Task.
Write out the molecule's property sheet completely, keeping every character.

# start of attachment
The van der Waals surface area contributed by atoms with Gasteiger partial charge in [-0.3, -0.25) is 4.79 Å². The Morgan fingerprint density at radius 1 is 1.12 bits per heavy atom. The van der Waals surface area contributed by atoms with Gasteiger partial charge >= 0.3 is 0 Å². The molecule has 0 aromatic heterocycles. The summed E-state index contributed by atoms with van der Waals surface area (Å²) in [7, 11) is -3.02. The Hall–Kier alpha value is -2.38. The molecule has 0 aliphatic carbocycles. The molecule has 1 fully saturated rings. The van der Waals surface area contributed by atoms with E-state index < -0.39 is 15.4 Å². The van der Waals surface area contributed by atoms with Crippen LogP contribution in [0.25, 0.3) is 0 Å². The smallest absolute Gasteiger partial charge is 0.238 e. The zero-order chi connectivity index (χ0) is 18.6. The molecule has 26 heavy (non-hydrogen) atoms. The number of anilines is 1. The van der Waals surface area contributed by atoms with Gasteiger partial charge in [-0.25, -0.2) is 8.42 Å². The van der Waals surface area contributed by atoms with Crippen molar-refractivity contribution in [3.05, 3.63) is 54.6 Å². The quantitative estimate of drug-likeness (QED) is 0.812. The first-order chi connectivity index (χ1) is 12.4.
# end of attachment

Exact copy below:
The van der Waals surface area contributed by atoms with Gasteiger partial charge in [-0.3, -0.25) is 4.79 Å². The Morgan fingerprint density at radius 1 is 1.12 bits per heavy atom. The van der Waals surface area contributed by atoms with Gasteiger partial charge >= 0.3 is 0 Å². The molecule has 0 aromatic heterocycles. The summed E-state index contributed by atoms with van der Waals surface area (Å²) in [7, 11) is -3.02. The Hall–Kier alpha value is -2.38. The molecule has 0 aliphatic carbocycles. The molecule has 1 fully saturated rings. The van der Waals surface area contributed by atoms with E-state index < -0.39 is 15.4 Å². The van der Waals surface area contributed by atoms with Crippen LogP contribution in [0.25, 0.3) is 0 Å². The smallest absolute Gasteiger partial charge is 0.238 e. The zero-order chi connectivity index (χ0) is 18.6. The molecule has 26 heavy (non-hydrogen) atoms. The number of anilines is 1. The van der Waals surface area contributed by atoms with Gasteiger partial charge in [-0.25, -0.2) is 8.42 Å². The van der Waals surface area contributed by atoms with Crippen molar-refractivity contribution in [3.05, 3.63) is 54.6 Å². The quantitative estimate of drug-likeness (QED) is 0.812. The first-order chi connectivity index (χ1) is 12.4.